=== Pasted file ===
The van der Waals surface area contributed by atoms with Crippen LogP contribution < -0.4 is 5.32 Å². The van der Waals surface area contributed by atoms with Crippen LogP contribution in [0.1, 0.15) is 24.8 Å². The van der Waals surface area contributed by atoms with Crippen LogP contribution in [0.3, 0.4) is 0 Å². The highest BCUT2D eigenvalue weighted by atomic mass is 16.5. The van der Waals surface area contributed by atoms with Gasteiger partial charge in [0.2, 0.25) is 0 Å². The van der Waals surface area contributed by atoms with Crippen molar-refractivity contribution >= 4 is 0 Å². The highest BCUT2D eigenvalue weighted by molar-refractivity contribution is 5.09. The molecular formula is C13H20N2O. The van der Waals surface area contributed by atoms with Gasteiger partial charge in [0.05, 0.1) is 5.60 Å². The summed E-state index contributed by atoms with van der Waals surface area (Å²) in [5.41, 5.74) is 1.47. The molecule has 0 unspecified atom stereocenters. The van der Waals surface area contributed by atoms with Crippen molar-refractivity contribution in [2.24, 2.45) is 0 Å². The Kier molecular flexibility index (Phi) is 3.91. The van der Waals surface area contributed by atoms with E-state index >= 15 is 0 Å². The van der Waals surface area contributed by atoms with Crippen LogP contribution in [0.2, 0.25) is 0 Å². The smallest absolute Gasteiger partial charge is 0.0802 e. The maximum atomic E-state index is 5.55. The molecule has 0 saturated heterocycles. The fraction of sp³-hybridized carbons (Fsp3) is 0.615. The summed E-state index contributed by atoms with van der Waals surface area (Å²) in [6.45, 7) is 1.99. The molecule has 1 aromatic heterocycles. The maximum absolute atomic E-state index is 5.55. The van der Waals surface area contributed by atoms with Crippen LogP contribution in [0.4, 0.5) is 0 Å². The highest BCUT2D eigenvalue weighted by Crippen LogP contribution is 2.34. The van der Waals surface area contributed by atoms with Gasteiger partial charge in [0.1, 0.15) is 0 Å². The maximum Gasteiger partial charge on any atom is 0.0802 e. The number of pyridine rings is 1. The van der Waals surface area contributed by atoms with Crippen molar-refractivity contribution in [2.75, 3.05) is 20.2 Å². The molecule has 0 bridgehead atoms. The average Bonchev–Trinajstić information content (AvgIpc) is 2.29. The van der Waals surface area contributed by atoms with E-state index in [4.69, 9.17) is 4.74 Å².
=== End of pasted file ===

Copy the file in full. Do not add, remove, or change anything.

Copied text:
The van der Waals surface area contributed by atoms with Crippen LogP contribution < -0.4 is 5.32 Å². The van der Waals surface area contributed by atoms with Crippen LogP contribution in [0.1, 0.15) is 24.8 Å². The van der Waals surface area contributed by atoms with Crippen LogP contribution in [0.3, 0.4) is 0 Å². The highest BCUT2D eigenvalue weighted by atomic mass is 16.5. The van der Waals surface area contributed by atoms with Gasteiger partial charge in [0.2, 0.25) is 0 Å². The van der Waals surface area contributed by atoms with Crippen molar-refractivity contribution >= 4 is 0 Å². The highest BCUT2D eigenvalue weighted by molar-refractivity contribution is 5.09. The molecular formula is C13H20N2O. The van der Waals surface area contributed by atoms with Gasteiger partial charge in [0.05, 0.1) is 5.60 Å². The summed E-state index contributed by atoms with van der Waals surface area (Å²) in [5.41, 5.74) is 1.47. The molecule has 0 unspecified atom stereocenters. The van der Waals surface area contributed by atoms with Crippen molar-refractivity contribution in [2.24, 2.45) is 0 Å². The Kier molecular flexibility index (Phi) is 3.91. The van der Waals surface area contributed by atoms with E-state index >= 15 is 0 Å². The van der Waals surface area contributed by atoms with Crippen LogP contribution in [0.2, 0.25) is 0 Å². The smallest absolute Gasteiger partial charge is 0.0802 e. The maximum atomic E-state index is 5.55. The molecule has 0 saturated heterocycles. The fraction of sp³-hybridized carbons (Fsp3) is 0.615. The summed E-state index contributed by atoms with van der Waals surface area (Å²) in [6.45, 7) is 1.99. The molecule has 1 aromatic heterocycles. The maximum absolute atomic E-state index is 5.55. The van der Waals surface area contributed by atoms with Crippen LogP contribution in [0.4, 0.5) is 0 Å². The highest BCUT2D eigenvalue weighted by Crippen LogP contribution is 2.34. The van der Waals surface area contributed by atoms with Gasteiger partial charge in [0.1, 0.15) is 0 Å². The maximum Gasteiger partial charge on any atom is 0.0802 e. The number of pyridine rings is 1. The van der Waals surface area contributed by atoms with Crippen molar-refractivity contribution in [2.75, 3.05) is 20.2 Å². The molecule has 0 bridgehead atoms. The average Bonchev–Trinajstić information content (AvgIpc) is 2.29. The van der Waals surface area contributed by atoms with E-state index in [4.69, 9.17) is 4.74 Å².